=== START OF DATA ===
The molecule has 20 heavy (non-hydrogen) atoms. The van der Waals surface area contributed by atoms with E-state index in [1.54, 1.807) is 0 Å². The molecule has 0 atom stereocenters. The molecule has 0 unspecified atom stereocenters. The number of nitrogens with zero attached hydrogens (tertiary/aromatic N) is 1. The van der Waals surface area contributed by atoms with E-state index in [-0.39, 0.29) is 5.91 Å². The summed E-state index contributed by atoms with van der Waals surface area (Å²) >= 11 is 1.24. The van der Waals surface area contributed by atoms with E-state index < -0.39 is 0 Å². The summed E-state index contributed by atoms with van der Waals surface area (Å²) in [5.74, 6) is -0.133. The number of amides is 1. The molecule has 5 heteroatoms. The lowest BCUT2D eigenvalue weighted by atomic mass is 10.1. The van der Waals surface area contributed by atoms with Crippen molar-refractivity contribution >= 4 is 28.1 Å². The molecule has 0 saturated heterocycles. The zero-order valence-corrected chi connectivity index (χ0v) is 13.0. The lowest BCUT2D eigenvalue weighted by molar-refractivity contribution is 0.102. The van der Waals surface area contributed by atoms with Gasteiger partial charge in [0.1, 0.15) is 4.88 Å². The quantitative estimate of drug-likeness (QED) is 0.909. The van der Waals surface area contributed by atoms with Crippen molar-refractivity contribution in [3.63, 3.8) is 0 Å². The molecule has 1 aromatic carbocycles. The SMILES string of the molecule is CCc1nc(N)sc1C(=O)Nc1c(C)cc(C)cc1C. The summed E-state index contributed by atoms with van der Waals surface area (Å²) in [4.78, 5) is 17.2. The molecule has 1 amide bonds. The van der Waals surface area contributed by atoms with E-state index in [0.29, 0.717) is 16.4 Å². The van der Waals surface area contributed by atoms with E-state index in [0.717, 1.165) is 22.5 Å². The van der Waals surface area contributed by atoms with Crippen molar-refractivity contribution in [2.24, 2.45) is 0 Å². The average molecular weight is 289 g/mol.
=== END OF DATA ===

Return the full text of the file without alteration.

The molecule has 20 heavy (non-hydrogen) atoms. The van der Waals surface area contributed by atoms with E-state index in [1.54, 1.807) is 0 Å². The molecule has 0 atom stereocenters. The molecule has 0 unspecified atom stereocenters. The number of nitrogens with zero attached hydrogens (tertiary/aromatic N) is 1. The van der Waals surface area contributed by atoms with E-state index in [-0.39, 0.29) is 5.91 Å². The summed E-state index contributed by atoms with van der Waals surface area (Å²) >= 11 is 1.24. The van der Waals surface area contributed by atoms with E-state index < -0.39 is 0 Å². The summed E-state index contributed by atoms with van der Waals surface area (Å²) in [5.74, 6) is -0.133. The number of amides is 1. The molecule has 5 heteroatoms. The lowest BCUT2D eigenvalue weighted by atomic mass is 10.1. The van der Waals surface area contributed by atoms with Crippen molar-refractivity contribution >= 4 is 28.1 Å². The molecule has 0 saturated heterocycles. The zero-order valence-corrected chi connectivity index (χ0v) is 13.0. The lowest BCUT2D eigenvalue weighted by molar-refractivity contribution is 0.102. The van der Waals surface area contributed by atoms with Gasteiger partial charge in [0.1, 0.15) is 4.88 Å². The quantitative estimate of drug-likeness (QED) is 0.909. The van der Waals surface area contributed by atoms with Crippen molar-refractivity contribution in [3.63, 3.8) is 0 Å². The molecule has 1 aromatic carbocycles. The SMILES string of the molecule is CCc1nc(N)sc1C(=O)Nc1c(C)cc(C)cc1C. The summed E-state index contributed by atoms with van der Waals surface area (Å²) in [4.78, 5) is 17.2. The molecule has 1 amide bonds. The van der Waals surface area contributed by atoms with E-state index in [0.29, 0.717) is 16.4 Å². The van der Waals surface area contributed by atoms with E-state index in [0.717, 1.165) is 22.5 Å². The van der Waals surface area contributed by atoms with Crippen molar-refractivity contribution in [2.24, 2.45) is 0 Å². The average molecular weight is 289 g/mol.